Was accused mass killer Dylann Roof thinking of an even bigger killing field than a prayer meeting at a Charleston church?
That’s what some say when asked about a report from the Columbia police department about assault weapon parts found in his car March 13, less than two weeks after Roof was arrested on drug charges and three months before nine African-Americans were gunned down at the Charleston Emmanuel AME church.
A Columbia police officer reported March 13 that he found part of an AR-15 assault rifle and six 40-bullet banana-style ammo clips in Roof’s car during a routine encounter in a downtown Columbia park. Roof told the officer he wanted to buy an AR-15.
“That’s scary. We ought to be thankful he never got his hands an AR-15,” said former U.S. Attorney and State Law Enforcement Division director Reggie Lloyd, now an attorney in private practice.
Never miss a local story.
An AR-15 is the semi-automatic civilian version of the U.S. military’s M16 fully automatic assault rifle.
Such a weapon, loaded with a 40-bullet ammo clip, could allow someone to shoot several dozen people without reloading and from a greater distance than the .45 Glock handgun Roof is accused of using in the June 17 church killings.
Assault rifles are designed to inflict maximum damage on a maximum number of people in a brief time. The AR-15 is known for its high-velocity rounds that spin upon entering a human body, wreaking havoc in muscle and tissue.
“Roof wanted even more ability to kill than he had,” said Rep. Joe Neal, D-Richland, a longtime member of the S.C. House. “This suggests to me that if he had had access to a more powerful weapon, he would have killed a lot more people.”
State NAACP president Lonnie Randolph agreed. “This is frightening,” he said of the report. Clearly, Roof was thinking of killing more people, he said.
Roof, then 20, was not charged with a crime because it’s not illegal to possess a forearm grip of an AR-15. A Columbia Police Department report, called a “field interview” – a report that documents an encounter between a police officer and a civilian – was filed regardless.
The March 13 encounter has not been previously reported by the news media. The report was released by the Columbia police department late Thursday after a specific query by The State newspaper.
Roof was spotted at the park that day, a Friday, by the same police officer who allegedly found illegal drugs on him just days before at Columbiana Centre mall. The officer was off duty, so he called police, telling them Roof was loitering in his parked car.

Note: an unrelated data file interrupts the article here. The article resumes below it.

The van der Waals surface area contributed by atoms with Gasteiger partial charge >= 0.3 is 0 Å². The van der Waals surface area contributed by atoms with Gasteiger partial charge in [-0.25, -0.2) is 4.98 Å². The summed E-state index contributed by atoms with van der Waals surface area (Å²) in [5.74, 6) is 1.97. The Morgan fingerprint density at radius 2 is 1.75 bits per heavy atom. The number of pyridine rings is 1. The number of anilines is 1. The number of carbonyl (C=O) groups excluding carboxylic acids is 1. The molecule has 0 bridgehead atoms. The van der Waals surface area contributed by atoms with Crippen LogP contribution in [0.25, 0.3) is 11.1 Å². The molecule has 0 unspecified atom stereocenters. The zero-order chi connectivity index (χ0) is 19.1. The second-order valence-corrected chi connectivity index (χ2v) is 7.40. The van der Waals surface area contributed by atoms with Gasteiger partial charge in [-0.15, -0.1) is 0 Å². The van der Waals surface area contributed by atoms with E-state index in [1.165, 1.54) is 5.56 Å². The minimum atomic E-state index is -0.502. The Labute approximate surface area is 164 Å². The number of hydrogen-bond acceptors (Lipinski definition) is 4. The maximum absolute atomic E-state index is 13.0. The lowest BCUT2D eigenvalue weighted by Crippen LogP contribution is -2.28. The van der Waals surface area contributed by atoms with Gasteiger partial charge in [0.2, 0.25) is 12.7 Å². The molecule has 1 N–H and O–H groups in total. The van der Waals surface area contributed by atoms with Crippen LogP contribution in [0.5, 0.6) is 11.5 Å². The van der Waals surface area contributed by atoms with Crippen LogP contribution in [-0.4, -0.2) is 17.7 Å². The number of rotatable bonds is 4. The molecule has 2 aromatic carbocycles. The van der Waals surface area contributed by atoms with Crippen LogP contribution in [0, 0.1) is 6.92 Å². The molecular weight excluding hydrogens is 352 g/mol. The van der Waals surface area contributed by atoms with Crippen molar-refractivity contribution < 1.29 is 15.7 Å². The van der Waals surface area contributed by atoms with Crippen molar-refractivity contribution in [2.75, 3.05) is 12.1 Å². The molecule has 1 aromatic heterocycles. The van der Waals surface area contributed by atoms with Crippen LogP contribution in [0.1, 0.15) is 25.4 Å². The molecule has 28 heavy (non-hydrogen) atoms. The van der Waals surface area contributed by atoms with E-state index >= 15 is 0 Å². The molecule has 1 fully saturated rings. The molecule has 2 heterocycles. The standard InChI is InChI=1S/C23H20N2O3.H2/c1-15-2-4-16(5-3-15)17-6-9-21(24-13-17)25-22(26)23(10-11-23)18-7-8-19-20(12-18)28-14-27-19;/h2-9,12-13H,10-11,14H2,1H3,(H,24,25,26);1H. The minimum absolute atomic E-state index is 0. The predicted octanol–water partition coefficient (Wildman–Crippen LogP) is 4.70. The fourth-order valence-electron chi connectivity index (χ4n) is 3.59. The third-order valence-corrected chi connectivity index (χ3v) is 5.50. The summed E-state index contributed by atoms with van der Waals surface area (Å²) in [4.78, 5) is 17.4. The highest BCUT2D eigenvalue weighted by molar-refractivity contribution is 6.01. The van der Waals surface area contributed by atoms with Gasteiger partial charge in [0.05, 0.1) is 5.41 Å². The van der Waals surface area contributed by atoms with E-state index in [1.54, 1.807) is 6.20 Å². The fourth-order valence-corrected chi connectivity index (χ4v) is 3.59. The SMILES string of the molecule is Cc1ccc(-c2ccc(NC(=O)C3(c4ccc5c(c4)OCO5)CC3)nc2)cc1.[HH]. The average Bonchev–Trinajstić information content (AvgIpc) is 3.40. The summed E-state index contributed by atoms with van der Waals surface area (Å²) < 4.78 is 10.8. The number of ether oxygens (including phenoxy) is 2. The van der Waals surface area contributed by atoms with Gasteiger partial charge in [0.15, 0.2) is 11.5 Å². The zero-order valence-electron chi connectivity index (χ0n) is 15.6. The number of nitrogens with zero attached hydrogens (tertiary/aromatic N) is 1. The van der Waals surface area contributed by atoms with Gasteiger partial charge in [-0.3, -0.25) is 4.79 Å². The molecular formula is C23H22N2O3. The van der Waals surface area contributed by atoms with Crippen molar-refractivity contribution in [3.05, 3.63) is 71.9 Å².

The officer told police he had seen Roof sitting in black Hyundi sedan for several hours at Earlewood Park, just off North Main Street, two miles north of the State House.
The on-duty officer then went and talked to Roof, who told that officer “he was sitting at the park because he is not allowed to stay at home when his father is not present,” according to the report. “The subject later contradicted his original statement by saying he could have stayed home but did not want to.”
When asked by the on-duty officer if he could search the car, Roof consented. The weapon part and ammo clips were in the trunk, the report said.
Roof legally could have owned an AR-15. He told the responding officer he wanted to buy one but couldn’t afford it.
Two weeks later, Roof allegedly received money for his birthday that he used to buy the .45 caliber Glock handgun used in the allegedly racially motivated Charleston attacks, some relatives and friends have told media outlets.
Roof’s father, Benn Roof, lives on Cedar Street, not far from Earlewood Park. Benn Roof declined earlier this week to speak with a reporter. He referred a reporter to Columbia attorney John Delgado, who has not responded to numerous phone calls and a visit to his home and office.
Roof was out on a personal recognizance bond at the time of the March 13 encounter.
When being questioned for reportedly behaving strangely Feb. 28 at the Columbiana Centre mall, Dylann Roof was found to be illegally in possession of a bottle of schedule III drugs, identified as suboxone, according to an arrest warrant that was served on Roof on March 2. Suboxone is a habit-forming pain killer prescription drug subject to abuse and commonly used to treat heroin addiction.
Police went to the mall after security officers there notified them that Roof was going into stores asking “out-of-the-ordinary questions” such as the number of employees and closing time, that incident report said.
About six weeks after the March 13 stop, Roof was arrested again, this time for trespassing, after showing up at the mall after being banned because of the drug arrest.
Field interviews are not uncommon in police work.
“They are typically a more informal way of questioning and/or gathering on-the-spot information related to a call for service,” said Columbia police spokeswoman Jennifer Timmons.
“In this case, officers responded promptly to a loitering call and documented the encounter.”